Out of Surgery; Out of my Mind


So. My ass surgery has been completed, and that is good news. While it seems my fistula was a nasty little beastie, Dr. Ashworth found no suspicious growths or leaky bowels, and that is great news. I didn’t have any bad reactions to my anesthesias, more good news, and I didn’t get arrested or Tazer zapped- great news.

I think I might have offered to trade sexual favors for Insurance deductibles after they put me under, but my memory is fuzzy there. I guess no body was offended because, like I said, no arrest and no Tazer-inflicted woodie.

The staff at North Austin Surgical Center were fantastic, which is good news, and bad. First for the good news, because the good news is the bad news. These guys were nice, supportive, thoughtful, funny, tolerant, informative and well trained. Every person I encountered, and there were many, was a professional.

And a human.

From the minute I was checked in, I saw nothing but smiles. Not those shitty fake smiles like lawyers give you when they pretend to understand, or care about, what you are dealing with. Nope, these smiles were the ones that come from the heart, and use the face as a vehicle to communicate the sentiment. These smiles were sincere.

Each looked me in the eye when they spoke to me; they answered all of my questions directly; they detailed every expected event of my procedure, and carefully explained possibilities of unexpected events. I have already detailed for you the very high regard in which I hold Dr. Rodney Ashworth, my surgeon. He and his nurse, Christine, are remarkable examples of good bedside manner and empathetic medical care.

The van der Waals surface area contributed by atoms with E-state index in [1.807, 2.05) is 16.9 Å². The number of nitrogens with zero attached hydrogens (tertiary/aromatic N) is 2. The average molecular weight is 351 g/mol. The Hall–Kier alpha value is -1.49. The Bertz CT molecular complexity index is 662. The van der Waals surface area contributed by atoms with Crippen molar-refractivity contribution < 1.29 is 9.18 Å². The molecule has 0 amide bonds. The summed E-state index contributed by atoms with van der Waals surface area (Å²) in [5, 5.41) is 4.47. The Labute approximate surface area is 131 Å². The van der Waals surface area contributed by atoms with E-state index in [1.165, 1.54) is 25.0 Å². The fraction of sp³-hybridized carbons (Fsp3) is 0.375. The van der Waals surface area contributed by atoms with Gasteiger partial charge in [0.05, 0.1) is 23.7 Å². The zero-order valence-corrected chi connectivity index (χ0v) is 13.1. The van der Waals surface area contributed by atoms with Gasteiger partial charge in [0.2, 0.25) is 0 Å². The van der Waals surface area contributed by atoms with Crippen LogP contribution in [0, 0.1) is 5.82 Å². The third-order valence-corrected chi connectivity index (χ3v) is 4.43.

Somehow, all the guys in the Surgical Center were cut from the same Hypocritical cloth as the Doc, and I am herein expressing my gratitude. Thanks to Stacey, Shelly, Rene, Anna, Evelyn, and Linda and Ann. Those women, ladies one and all, were my nurses, and Doctor Gras was my anesthesiologist. Thank you for everything.

I must admit that I lost the paper on which I had written everyone’s name, and I needed Stacey to look them up on my chart. When I told her that I had the blog posting all ready except for their names, she said to me, she says, “Well, Mooner, if you can’t remember our names how can you remember what happened. You were knocked-out big time, buster.”

She had a good point, but I can’t let the truth stand in the way of a good story. Anyway, everyone was great.

“OK, Mooner, how can any of that be bad news?” is what you are all asking, right? You want to know how I can find bad news in such good news. Fine, here’s the deal.

See, North Austin Surgical Center is owned and operated by Saint David’s Hospital System, a money-generating business for the Catholic. Part of my pre-surgery anxiety was seated in my personal bias towards the Holy Roman Catholic Church. I assumed that the Catholics would run this business with the same brain they use to run their religion, and that I would have Catholic doctrine infused into my already heightened uneasiness over getting my ass all chopped up.

I was prepared to do my best to ignore all of the Christs-on-crosses and religious posters that would be hanging everywhere. I visited a Catholic church with a buddy back to grade school, and his church had this giant Christ-on-a-cross statue. It was on the wall behind the Priest and it was lit by floodlights, each of which focused upon an unsavory aspect of the crucified Christ. The lights punctuated His bloody wrists and ankles where the spikes pegged him tight; the open wound on His side with the blood graphically flowing.